• This part is nice "𝑢(5)=𝑢(5)𝐴⊕𝑢(5)𝑆(9) of anti-Hermitian 5×5 matrices, which separates into a 10-dimensional subspace 𝑢(5)𝐴 of real antisymmetric matrices, and a 15-dimensional subspace 𝑢(5)𝑆 of imaginary symmetric matrices." but we hope to make these rank-10 and rank-15 matrices explicitly Aug 1 '21 at 22:30
• I updated the answer. Aug 2 '21 at 14:55
• Thanks so much for the great answer --- could you clarify: " adjoint representation acts on the Lie algebra 𝑢(5), but it does not respect the splitting $𝑢(5)=𝑢(5)_𝐴⊕𝑢(5)_𝑆$." What do we learn from the properties here? (I admire you including the discussions, points by points, so I could easily follow.) Aug 26 '21 at 15:43

Unfortunately, despite my near-promise in the question you quote, I don't know of a source that computes these bulky sets of 24 10×10 and 15×15 extraordinarily sparse matrices. The best I could do is illustrate for you the compact answer of @Qmechanic 's (2) and make sure you visualize it the way I do (and everyone should, arguably).

I will use your $$\lambda_1$$ as an example of the 5×15 generator in your non-standard normalization, $$A_1$$ for the corresponding 10×10 one, and $$S_1$$ for the 15×15 one. But, alas!, I won't even get to computing those, but just the reducible 25×25 coproduct one, $$A_1\oplus S_1$$, $$\Delta (\lambda_1)_{25}= \lambda_1\otimes 1\!\!1 _5 + 1\!\!1 _5 \otimes \lambda_1= A_1\oplus S_1 .$$

My convention for tensor products is "right-into-left", that is, the right tensor factor vectors/matrices multiplies the left vector/matrix numerical entries.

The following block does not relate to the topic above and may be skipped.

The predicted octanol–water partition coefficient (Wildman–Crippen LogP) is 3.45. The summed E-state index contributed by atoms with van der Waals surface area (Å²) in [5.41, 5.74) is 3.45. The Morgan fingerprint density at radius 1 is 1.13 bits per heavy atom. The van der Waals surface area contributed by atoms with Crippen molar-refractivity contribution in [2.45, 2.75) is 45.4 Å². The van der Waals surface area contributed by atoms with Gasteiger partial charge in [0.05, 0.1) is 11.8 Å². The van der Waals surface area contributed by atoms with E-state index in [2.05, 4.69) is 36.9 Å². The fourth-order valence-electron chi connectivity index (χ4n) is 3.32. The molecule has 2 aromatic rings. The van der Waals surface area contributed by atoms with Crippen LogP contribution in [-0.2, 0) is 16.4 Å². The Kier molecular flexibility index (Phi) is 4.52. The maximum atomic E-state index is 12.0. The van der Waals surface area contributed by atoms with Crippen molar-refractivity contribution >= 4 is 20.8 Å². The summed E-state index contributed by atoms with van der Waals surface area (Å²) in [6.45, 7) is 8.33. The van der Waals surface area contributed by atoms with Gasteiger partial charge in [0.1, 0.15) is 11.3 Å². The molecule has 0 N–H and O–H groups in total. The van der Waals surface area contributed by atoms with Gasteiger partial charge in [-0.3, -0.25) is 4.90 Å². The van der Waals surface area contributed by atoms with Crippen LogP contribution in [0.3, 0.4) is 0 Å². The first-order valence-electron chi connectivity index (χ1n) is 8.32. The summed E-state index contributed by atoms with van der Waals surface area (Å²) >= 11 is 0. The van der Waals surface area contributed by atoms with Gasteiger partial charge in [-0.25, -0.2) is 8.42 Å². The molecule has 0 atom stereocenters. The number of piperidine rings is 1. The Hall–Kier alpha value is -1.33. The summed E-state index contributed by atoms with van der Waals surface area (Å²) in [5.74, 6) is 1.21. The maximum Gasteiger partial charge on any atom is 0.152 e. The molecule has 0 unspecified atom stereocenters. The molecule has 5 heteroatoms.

The above coproduct then is a straightforward block matrix, where I write the 5×5 blocks compactly, symbolically, $$\Delta (\lambda_1)_{25}= \begin{bmatrix} \lambda_1 & 1\!\!1 _5 &0&0&0 \\ 1\!\!1 _5 & \lambda_1 &0&0&0\\ 0&0&\lambda_1 &0&0 \\ 0&0&0&\lambda_1&0 \\ 0&0&0&0&\lambda_1 \end{bmatrix}.$$

As illustrated in both answers to the $${\mathfrak su} (2)$$ example of your choice, an orthogonal similarity Clebsch transformation effects a basis change from this uncoupled to the coupled basis, $$\begin{bmatrix} A_1&0\\0&S_1\end{bmatrix},$$ and likewise for all 23 remaining generator 25×25 matrices like this one. I would not dream of producing this Clebsch matrix, since, as I said in my answer you cite, it's a project.

How does this coproduct matrix act on a simple (too simple!) sample vector? Let's write the column vectors as transposes of row vectors to save space: $$v\equiv [1,0,0,0,0]^T , \qquad w\equiv [0,1,0,0,0]^T,\\ v\otimes w= [0,1,0,0,...,0]^T_{25} ~.$$ It is evident that $$\lambda_1$$ acts as a straight "spin flip-flop" on the two vectors, $$v\leftrightarrow w$$, and $$\Delta(\lambda_1)~~ v\otimes w = v\otimes v + w\otimes w = \Delta(\lambda_1) ~~w\otimes v \\ =[1,0,0,0,0,0,1,0,...,0 ]^T_{25}~ .$$

Now, observe $$v\otimes w + w\otimes v$$ transforms just as above under $$\Delta(\lambda_1)$$, and is in the 15; whereas the $$v\otimes w - w\otimes v$$ in the 10 is in the kernel of $$\Delta(\lambda_1)$$; that's what makes the example too simple. In the coupled basis, it would be in the kernel of $$A_1$$.

$$A_1$$ is, of course, not trivial for su(5). Had we taken the messier $$u\equiv [0,0,1,0,0]^T$$ instead of w, we would have documented nontrivial action.

These visualization finger exercises might, or might not, be of use in your project.

• many thanks - I really appreciate it - let me digest in details. Aug 4 '21 at 16:57